The recently published annual Defense of Japan white paper identifies the US as Japan’s “only ally” and the need to protect Taiwan if it is threatened by China.
If read between the lines, it is a pragmatic expression of strategic clarity in the post-Shinzo Abe Japan’s geo-strategic posture. Japan acknowledges that it has no allies in its neighborhood and is willing to accept Taiwan as a quasi-protectorate.
As evident from Russian Ambassador to Japan Mikhail Galuzin’s comments earlier this year, Russia does not see Japan as a threat, but is concerned about its security cooperation with the US. Despite this, Japan is on an ill-advised path of antagonizing Russia, paving the way for China and Russia to conflate their interests against Japan.
On July 23, Russian President Vladimir Putin met with the permanent members of the Russian Security Council. After the meeting, it became apparent that an “unprecedented plan“ was in the works for engaging Japan in economic activities on the Kurils.
The plan was broadly hinted at by Prime Minister Mikhail Mishustin during his visit to Iturup island on July 26 and involves a new regime of tax exemptions and setting up a free customs zone on the Kuril Islands.
Until the “unprecedented plan” was hinted at, the visit was only being seen as aimed at enticing Sakhalin Oblast residents to vote for the United Russia party, to which both Mishustin and Putin belong, in parliamentary elections next month.
The reactions to Mishustin’s visit by the Japanese government, diplomats and press can only be described as a tantrum meant to assuage domestic constituencies, with outrage trumping good sense.
Japanese Chief Cabinet Secretary Katsunobu Kato in no uncertain terms called the visit “extremely regrettable.” After Kato’s comments, Galuzin was summoned by the Japanese Foreign Ministry and issued a diplomatic protest over the visit, which Galuzin called “inappropriate” and refused to accept.
During the meeting with Morgulov, Kozuki was issued a reciprocal diplomatic protest. Detailing the protest, the Russian Foreign Ministry’s press release spoke of “unfriendly steps taken by Japan in context of territorial claims to” Russian territory and “urged” Japan “not to slide into a destructive line in bilateral relations.”
The meeting with Ryabkov involved a broader discussion “on topical issues of mutual interest of global and regional security,” the strategic signal from the Russian side being that they do not see Russia-Japan bilateral relations as a zero-sum game with the Kuril Islands issue as the bottom line.
Japan’s ruling Liberal Democratic Party’s Foreign Affairs Subcommittee on July 29 also reportedly heard parliamentarians voice their anger at “Japan’s failing policy toward Russia.”
Many prominent Japanese media outlets also featured scathing criticism of Mishustin’s visit and some even took a very hawkish line in their commentary and policy recommendations on dealing with Russia.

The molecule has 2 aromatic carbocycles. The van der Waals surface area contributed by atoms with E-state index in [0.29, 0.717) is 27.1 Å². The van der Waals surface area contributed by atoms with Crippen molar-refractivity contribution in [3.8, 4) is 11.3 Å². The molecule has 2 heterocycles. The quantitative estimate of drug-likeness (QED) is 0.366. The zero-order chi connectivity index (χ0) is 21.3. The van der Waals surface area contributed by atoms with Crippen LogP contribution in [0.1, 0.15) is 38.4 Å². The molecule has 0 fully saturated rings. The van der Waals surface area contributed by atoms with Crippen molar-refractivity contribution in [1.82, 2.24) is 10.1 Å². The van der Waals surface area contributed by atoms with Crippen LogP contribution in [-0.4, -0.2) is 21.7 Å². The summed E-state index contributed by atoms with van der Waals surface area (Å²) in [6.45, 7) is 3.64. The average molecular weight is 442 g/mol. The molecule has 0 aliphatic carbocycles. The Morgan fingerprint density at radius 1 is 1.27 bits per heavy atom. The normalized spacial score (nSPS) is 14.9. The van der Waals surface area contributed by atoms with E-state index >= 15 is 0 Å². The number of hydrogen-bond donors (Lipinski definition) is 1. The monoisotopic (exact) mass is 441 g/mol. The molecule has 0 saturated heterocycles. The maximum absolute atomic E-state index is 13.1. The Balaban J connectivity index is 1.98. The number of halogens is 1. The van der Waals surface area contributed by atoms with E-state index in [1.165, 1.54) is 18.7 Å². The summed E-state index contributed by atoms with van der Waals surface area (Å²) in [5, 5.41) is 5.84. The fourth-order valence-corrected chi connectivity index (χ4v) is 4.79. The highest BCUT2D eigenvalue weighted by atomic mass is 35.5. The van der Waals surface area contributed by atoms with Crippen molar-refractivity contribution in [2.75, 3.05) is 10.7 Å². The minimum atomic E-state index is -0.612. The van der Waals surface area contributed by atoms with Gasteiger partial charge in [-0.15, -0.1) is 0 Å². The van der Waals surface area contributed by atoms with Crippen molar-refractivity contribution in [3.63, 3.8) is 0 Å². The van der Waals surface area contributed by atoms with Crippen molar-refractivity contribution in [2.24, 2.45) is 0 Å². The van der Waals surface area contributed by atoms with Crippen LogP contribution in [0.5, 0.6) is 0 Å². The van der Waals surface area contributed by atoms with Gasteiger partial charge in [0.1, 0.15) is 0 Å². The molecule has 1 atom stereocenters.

The Asahi Shimbun in an editorial commented that the new proposal could create a situation where Japan might be left behind as other countries enter the economy of the Kuril Islands and the Russian Far East.
The article also lamented the Abe-era outreaches to Russia and declared that there is a need for Prime Minister Yoshihide Suga’s administration to accept that Japan’s diplomacy toward Russia has been a failure and it has to restart its efforts from scratch.
Hokkaido Shimbun declared that Mishustin’s visit was a signal that “Russia was showing off its effective control of the islands” and that “it is a historical fact that the four northern Islands” are Japanese.
The article also chided the Suga administration for “not taking steps to resolve the territorial dispute” and highlighted the lack of meetings between the Russian and Japanese foreign ministers. Worse yet, the paper also said the current course of action is “being taken advantage of by the Russian side.”
An editorial in Sankei called Mishustin’s visit “an unforgivable outrage during the Tokyo Olympics.” The article recommended that measures such as sanctioning Russian officials entering the Kurils and expulsion of Russian diplomats should be undertaken.
Yomiuri proclaimed that if Japan gives a pass to Russia and adopts an ambiguous response, it will encourage China to provoke Japan further over the Senkaku Islands territorial dispute.
Interestingly, Beijing also commented on the Kuril Islands dispute in a way that can only be understood as supporting Moscow’s position that the Kurils are Russian territory as a result of the Second World War.
Chinese Foreign Ministry spokesman Zhao Lijian, in reply to a question by Global Times during a press briefing, said: “This is a bilateral issue between Russia and Japan and should be properly handled by the two sides. At the same time, it is China’s consistent belief that the outcomes of the victorious Anti-Fascist War should be earnestly respected and upheld.”
The comment is likely a harbinger to a future where Russia and China may increasingly conflate their security interests and treat Japan as a common adversary, including over the Senkaku and Kuril territorial issues.
While acknowledging the proliferating security cooperation between Russia and China, the Defense of Japan white paper hints at no clear vision to deter it.
Japan should seriously consider whether its interests are served best by growing even closer to the US and the West without any care about alienating Russia. Japan’s prosperity is linked to stability in the Sea of Japan-Pacific Russia region just as much as the Indo-Pacific and the South China Sea.